I had to look up “back 40” to make sure I really knew what it meant before I used it, having only a vague understanding of the phrase. It comes from the Public Land Survey System and means a quarter of a quarter, or—you guessed it—40 acres. Coincidentally, the first surveys using the PLSS were done in eastern Ohio, not far from Pigspittle. But I digress.
In truth, I can’t claim the land behind our house as our back 40. We don’t own it (the Davidians do) and it probably doesn’t come close to 40 acres. But the windows on the back of our house look out onto it and so I claim at least some imaginary ownership on the land. It’s mostly a meadow and is home to deer, stray cats and dogs, voles, mice, birds, rabbits and whistlepigs (aka groundhogs).
I have a love/hate relationship with the deer. On the one hand, I grew up in the suburbs and never saw deer in our backyard so spying a whole herd of them in our yard at night now makes me happy. On the other hand, they eat my phlox and loosestrife and make a mess of the birch trees during the rutting season. (I like that Wikipedia capitalizes The Rut, as if it were a holiday.) I’ve put up sticks covered in anti-deer goo all over the garden.
The whistlepigs, however, are another story. Over the past two summers, my husband and I have watched, through a pair of binoculars in the kitchen, litters grow up under the Davidian’s shed. It’s easy to love a destructive little animal from a distance, especially if it isn’t destroying your yard. The whistlepigs have been respectful of our property, edging close to the border but never crossing it, keeping themselves fed on the Davidians’ rich broadleaf grass. We’ve ascribed all kinds of human motivations to them—the return of Junior in the spring, for example, signaled that Momma was getting ready to have a litter and Junior arrived in time to help out—or, alternatively, dropped out of school and moved back home to be the slacker he knew he was.
I had my heart wrenched last summer when a stray black Lab mutt that had camped out, like a vagrant, under the maple tree in the middle of the meadow decided to eat one of the whistlepig pups. I stood in the kitchen and watched, just long enough to see the emaciated dog thrashing the pup like a chew toy. I felt awful watching it, but it was too late to intervene. The dog continued to sit under the maple tree for a few more days and some neighbors brought him water and food. And then he disappeared.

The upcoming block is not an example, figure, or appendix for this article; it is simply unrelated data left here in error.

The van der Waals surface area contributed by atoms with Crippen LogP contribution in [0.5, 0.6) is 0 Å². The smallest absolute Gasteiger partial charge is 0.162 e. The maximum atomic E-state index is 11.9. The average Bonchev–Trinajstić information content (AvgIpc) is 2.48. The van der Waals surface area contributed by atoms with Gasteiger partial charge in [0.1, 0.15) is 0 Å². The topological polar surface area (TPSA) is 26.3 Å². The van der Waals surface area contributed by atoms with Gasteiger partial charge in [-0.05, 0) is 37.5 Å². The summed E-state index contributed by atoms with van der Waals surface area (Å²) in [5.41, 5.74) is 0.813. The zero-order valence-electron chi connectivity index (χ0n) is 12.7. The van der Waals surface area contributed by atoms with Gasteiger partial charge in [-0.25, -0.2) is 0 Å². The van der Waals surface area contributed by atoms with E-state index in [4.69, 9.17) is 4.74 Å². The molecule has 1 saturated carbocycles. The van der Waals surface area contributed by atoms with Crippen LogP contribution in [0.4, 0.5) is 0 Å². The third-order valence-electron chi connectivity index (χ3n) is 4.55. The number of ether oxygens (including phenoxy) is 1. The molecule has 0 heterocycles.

And then there was Stinky, the baby skunk that curled itself up under our lilac bush one evening. He had sprayed the front yard earlier so we didn’t want to get close, not knowing at the time that skunks only have so much scent to spray. He was covered in flies but my husband, who is the type of person who will tell you that something is sleeping when in reality it’s dead, was confident Stinky would get up and walk away as soon as we left. We found him the next morning, two feet beyond his previous spot under the bush, with what seemed to me like cartoon x’s over his eyes.
During the summer, the trees along the back edge of the meadow kindly block the view of Shangri La, the whiskey tango apartment complex. In the winter, we’re not so lucky and have to see and hear the Shangri Laians who scream at their TVs and their kids and their pets…OK, I don’t really know if that is true. But they do scream like banshees during OSU games.